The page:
The New England Patriots and Denver Broncos have been two of the best teams in the AFC all season. Despite major injuries on both sides of the ball for both teams, they have been led by two of the best quarterbacks to battle it out in the AFC Championship Game.
As NFL's official Twitter account points out, several of the last few matchups between Brady and Manning have been close contests:
If the game does come down to a touchdown or less, like it has so often between these two quarterbacks, the deciding factor could ultimately be one or two players who emerge to post a great performance for their team.
Before the game begins on Sunday afternoon, here are the X-factors for both teams in the AFC Championship Game.
Patriots: Stevan Ridley (running back) and Michael Hoomanawanui (tight end)
The Patriots have emerged as a running team, and it appears LeGarrette Blount has emerged as the lead back. Even though Blount has been strong at the end of the season, New England has gone with a three, sometimes even four, running back system all year long.
Insert Stevan Ridley. Blount's emergence has overshadowed what the third-year back has done lately. With over 50 yards in each of his last three games, Ridley finished with an additional 52 yards and two touchdowns on just 14 carries despite sharing those carries with Blount.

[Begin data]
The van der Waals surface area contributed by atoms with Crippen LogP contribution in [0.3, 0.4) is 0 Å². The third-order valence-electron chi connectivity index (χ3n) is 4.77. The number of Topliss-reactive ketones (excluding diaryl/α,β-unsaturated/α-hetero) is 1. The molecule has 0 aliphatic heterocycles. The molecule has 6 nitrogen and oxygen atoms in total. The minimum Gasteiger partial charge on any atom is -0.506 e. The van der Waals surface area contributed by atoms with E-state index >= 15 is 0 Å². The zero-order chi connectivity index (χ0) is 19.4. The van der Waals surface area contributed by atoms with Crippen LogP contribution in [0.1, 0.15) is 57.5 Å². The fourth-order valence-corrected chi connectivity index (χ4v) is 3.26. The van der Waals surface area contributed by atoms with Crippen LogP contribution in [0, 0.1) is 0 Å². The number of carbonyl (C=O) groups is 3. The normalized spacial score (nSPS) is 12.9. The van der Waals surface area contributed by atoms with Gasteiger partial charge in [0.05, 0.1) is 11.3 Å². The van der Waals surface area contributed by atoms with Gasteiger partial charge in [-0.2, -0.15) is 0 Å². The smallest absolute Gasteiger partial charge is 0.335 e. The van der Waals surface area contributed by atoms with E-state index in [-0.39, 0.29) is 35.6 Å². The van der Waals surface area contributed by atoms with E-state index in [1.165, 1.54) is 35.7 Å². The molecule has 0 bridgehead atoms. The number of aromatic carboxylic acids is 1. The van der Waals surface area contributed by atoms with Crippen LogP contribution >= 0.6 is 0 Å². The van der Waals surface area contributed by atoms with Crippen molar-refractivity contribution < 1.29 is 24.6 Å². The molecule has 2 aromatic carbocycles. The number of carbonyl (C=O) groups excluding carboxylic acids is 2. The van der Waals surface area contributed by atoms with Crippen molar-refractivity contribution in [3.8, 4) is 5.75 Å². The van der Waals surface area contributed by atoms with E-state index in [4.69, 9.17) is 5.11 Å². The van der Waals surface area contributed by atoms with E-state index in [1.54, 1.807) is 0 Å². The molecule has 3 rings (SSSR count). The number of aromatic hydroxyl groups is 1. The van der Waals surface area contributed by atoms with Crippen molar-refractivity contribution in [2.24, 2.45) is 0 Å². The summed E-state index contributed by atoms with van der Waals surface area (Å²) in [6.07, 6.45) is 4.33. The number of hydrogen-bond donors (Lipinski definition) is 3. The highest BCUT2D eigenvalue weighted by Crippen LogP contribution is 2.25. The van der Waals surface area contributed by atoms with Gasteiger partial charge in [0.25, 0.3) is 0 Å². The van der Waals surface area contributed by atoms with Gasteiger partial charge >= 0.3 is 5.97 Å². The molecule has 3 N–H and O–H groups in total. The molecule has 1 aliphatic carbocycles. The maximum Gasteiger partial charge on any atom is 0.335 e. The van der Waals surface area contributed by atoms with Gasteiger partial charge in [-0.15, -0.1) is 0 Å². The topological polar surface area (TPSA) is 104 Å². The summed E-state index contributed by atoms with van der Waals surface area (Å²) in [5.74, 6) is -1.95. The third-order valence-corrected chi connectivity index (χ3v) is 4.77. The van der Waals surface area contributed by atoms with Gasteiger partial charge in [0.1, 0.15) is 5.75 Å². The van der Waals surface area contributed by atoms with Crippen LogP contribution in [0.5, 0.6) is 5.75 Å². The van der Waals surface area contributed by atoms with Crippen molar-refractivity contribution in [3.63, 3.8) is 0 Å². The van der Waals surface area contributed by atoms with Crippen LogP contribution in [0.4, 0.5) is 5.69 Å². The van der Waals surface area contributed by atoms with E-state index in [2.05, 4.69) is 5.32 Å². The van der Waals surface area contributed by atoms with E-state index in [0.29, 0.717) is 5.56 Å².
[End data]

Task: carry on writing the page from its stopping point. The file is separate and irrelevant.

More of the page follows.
Though he finished third on the team in snaps behind both Shane Vereen and Blount, he appears to be happy with the situation. According to Mike Reiss of ESPN.com, Ridley spoke on a radio show in Boston about the running back rotation:
You look at Blount, who’s 250 [pounds]. I’m coming in myself at 225. Brandon Bolden at 220. Shane is about 215 … we said it early on, at minicamp, that we had four backs that can all get it done. I think a lot of people underestimate our backfield.
When Ridley hits the field, he's typically the speed back that is more elusive than the other three in the stable. With Blount and Bolden serving as the bruisers and Vereen playing the role of the pass-catching back, Ridley's opportunities against the Broncos will be few but effective.
On the receiving front, Michael Hoomanawanui is a tight end thrust into a situation that he certainly didn't expect to be in this late in the season. After Rob Gronkowski suffered an injury that kept him out of the rest of the season, Hoomanawanui was forced to step up in the red zone.
While he's only had four receptions in the last five games, he's going up against a defense that allowed Gronkowski to go off for 90 yards and a touchdown the last time these two teams faced off. Hoomanawanui is far from the pass-catching tight end that Gronkowski is, but his abilities as a blocker in the running game have paid off as of late.
But what Hoomanawanui wants is whatever is best for the team, as with many other athletes in sports. According to Adam Kurkjian of the Boston Herald, Hoomanawanui doesn't care if they're running or passing the ball, he knows he has a job to do: